We contribute to organizations close to our hearts, but we also want to make sure that our time and money have the maximum impact. Understanding nonprofit effectiveness goes beyond the financial indicators. The best approach is to think holistically, taking into account all of the dimensions that influence an organization's impact; it requires taking a deeper look beyond financials and moving beyond the myth of the overhead ratio.

Some of the questions for donors to consider before giving include:

  • Can the organization tell you why the work it is doing will lead to impact? Is the work itself based on evidence?
  • If the organization is focused on helping people, does the leadership of the organization (including the board) include people from the communities it aspires to help?  Does the organization have a track record of reaching and engaging those it aspires to serve?
  • Does the organization have a "learning mindset?" Not every organization can or should invest in data collection and measurement strategies that can be very expensive. But at the very least, every organization should collect basic "customer satisfaction" feedback from its constituents (using low-cost option such as the Listen4Good tool developed by the Fund for Shared Insight).
  • Is the organization well-managed? Does it set annual goals for itself and its employees? Does it share regular updates with key stakeholders, including its donors?

If you aren't able to get answers to the above, or are not sure where to give, you also can choose to invest in an issue fund or intermediary which can do the due diligence on your behalf and get your dollars to a set of strong organizations aligned with your interests.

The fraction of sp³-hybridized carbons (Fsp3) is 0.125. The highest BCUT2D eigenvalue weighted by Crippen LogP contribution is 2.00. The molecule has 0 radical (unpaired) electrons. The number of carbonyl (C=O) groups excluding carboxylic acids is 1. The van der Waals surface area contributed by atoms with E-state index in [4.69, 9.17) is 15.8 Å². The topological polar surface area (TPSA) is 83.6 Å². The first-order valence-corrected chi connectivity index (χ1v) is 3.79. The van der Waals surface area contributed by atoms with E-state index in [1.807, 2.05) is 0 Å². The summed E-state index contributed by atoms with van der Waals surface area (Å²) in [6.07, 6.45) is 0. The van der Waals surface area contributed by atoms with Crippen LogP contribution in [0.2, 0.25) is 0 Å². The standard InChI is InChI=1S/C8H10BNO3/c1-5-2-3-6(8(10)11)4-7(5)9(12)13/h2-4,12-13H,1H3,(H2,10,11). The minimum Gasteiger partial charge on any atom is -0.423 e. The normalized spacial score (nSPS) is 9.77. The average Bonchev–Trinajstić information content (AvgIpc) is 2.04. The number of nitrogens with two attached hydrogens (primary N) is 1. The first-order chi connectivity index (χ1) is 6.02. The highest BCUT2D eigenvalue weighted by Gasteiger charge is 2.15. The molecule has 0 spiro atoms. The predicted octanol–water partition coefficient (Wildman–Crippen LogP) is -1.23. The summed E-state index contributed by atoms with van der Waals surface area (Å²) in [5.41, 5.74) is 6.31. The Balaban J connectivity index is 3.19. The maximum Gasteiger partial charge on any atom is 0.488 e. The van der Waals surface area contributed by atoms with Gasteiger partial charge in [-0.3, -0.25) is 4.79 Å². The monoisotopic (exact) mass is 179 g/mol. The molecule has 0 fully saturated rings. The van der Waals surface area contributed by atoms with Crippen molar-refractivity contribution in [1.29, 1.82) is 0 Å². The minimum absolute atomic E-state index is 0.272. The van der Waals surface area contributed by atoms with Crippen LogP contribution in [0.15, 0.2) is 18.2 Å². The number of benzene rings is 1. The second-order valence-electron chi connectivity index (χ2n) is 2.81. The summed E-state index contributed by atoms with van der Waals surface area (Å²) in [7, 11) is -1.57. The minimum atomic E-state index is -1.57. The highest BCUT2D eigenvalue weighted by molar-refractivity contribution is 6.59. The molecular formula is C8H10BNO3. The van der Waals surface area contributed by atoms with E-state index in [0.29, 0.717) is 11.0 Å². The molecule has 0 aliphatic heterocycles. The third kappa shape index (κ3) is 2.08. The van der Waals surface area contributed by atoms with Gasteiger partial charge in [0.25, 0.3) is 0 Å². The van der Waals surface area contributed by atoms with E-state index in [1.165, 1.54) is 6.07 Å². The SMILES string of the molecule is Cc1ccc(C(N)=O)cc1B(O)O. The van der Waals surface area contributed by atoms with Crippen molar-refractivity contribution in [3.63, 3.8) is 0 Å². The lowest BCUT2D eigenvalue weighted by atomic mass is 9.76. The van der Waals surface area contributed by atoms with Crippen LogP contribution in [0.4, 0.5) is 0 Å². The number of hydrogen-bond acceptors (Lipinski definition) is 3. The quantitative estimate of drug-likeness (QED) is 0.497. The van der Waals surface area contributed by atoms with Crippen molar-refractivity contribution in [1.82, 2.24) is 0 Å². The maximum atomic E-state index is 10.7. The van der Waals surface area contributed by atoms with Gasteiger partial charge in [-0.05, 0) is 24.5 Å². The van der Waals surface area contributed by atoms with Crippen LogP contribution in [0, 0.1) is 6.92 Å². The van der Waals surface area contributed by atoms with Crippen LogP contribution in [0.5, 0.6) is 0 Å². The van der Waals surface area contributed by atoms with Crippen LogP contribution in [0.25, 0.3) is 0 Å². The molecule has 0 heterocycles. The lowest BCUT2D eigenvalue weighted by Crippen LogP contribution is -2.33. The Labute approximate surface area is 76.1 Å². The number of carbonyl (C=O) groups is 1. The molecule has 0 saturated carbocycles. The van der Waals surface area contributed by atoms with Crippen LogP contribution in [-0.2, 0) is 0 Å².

The Overhead Myth and Nonprofit Effectiveness

To assess the success of business, we rely on profit and other performance metrics that are widely accepted and readily available. In the social sector, data on performance is challenging to find, and often does not exist in specific organizations.

Many donors look at the proportion of overall budget an organization spends on management and administration as an indicator of effectiveness. This ratio is easy to calculate but, unfortunately, does not help to assess what we most need to know.

Numbers for overhead are unreliable and inconsistently reported. They can vary dramatically depending on the work an organization does. For example, an organization that engages people in remote parts of Africa in developing businesses, able to support their families, might spend significantly more to find and serve those people compared to organizations providing mosquito nets to prevent malaria.

Most importantly, the impact for each of these organizations will also be different. Some work is life-changing and profound and other is light-touch, yet effective. Because spending on measurement, research, and performance management is counted as overhead, there may be, in some cases, an inverse relationship between the overhead ratio and effectiveness. Be an impact-driven giver and pay for performance.

Additional resources to evaluate nonprofit effectiveness:

These resources from Guidestar, Charity Navigator, The Better Business Bureau, Bridgespan and Stanford Social Innovation Review can help you learn more and give you guidance and tools.